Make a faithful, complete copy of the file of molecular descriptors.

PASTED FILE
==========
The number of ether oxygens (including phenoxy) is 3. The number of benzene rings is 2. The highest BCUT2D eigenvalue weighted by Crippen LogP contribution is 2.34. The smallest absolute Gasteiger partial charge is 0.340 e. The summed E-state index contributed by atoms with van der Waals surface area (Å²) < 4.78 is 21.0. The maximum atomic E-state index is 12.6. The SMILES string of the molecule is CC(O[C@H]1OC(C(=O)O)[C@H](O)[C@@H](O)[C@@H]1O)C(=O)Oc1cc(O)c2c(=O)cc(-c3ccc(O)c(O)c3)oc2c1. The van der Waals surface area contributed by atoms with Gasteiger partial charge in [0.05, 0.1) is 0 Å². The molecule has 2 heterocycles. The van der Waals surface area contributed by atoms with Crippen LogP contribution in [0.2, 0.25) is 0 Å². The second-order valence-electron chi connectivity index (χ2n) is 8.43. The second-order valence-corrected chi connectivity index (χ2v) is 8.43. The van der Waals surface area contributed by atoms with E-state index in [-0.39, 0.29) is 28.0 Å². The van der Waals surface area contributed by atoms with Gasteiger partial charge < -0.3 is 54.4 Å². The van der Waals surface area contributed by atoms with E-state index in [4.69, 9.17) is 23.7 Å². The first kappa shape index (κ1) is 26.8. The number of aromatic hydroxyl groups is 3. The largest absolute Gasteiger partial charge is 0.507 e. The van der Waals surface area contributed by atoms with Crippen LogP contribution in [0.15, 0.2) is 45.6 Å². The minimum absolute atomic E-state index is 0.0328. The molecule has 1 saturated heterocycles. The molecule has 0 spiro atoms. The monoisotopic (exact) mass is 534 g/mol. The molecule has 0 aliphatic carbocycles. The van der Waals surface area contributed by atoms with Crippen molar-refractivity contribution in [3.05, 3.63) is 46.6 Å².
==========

The number of ether oxygens (including phenoxy) is 3. The number of benzene rings is 2. The highest BCUT2D eigenvalue weighted by Crippen LogP contribution is 2.34. The smallest absolute Gasteiger partial charge is 0.340 e. The summed E-state index contributed by atoms with van der Waals surface area (Å²) < 4.78 is 21.0. The maximum atomic E-state index is 12.6. The SMILES string of the molecule is CC(O[C@H]1OC(C(=O)O)[C@H](O)[C@@H](O)[C@@H]1O)C(=O)Oc1cc(O)c2c(=O)cc(-c3ccc(O)c(O)c3)oc2c1. The van der Waals surface area contributed by atoms with Gasteiger partial charge in [0.05, 0.1) is 0 Å². The molecule has 2 heterocycles. The van der Waals surface area contributed by atoms with Crippen LogP contribution in [0.2, 0.25) is 0 Å². The second-order valence-electron chi connectivity index (χ2n) is 8.43. The second-order valence-corrected chi connectivity index (χ2v) is 8.43. The van der Waals surface area contributed by atoms with E-state index in [-0.39, 0.29) is 28.0 Å². The van der Waals surface area contributed by atoms with Gasteiger partial charge < -0.3 is 54.4 Å². The van der Waals surface area contributed by atoms with E-state index in [4.69, 9.17) is 23.7 Å². The first kappa shape index (κ1) is 26.8. The number of aromatic hydroxyl groups is 3. The largest absolute Gasteiger partial charge is 0.507 e. The van der Waals surface area contributed by atoms with Crippen LogP contribution in [0.15, 0.2) is 45.6 Å². The minimum absolute atomic E-state index is 0.0328. The molecule has 1 saturated heterocycles. The molecule has 0 spiro atoms. The monoisotopic (exact) mass is 534 g/mol. The molecule has 0 aliphatic carbocycles. The van der Waals surface area contributed by atoms with Crippen molar-refractivity contribution in [3.05, 3.63) is 46.6 Å².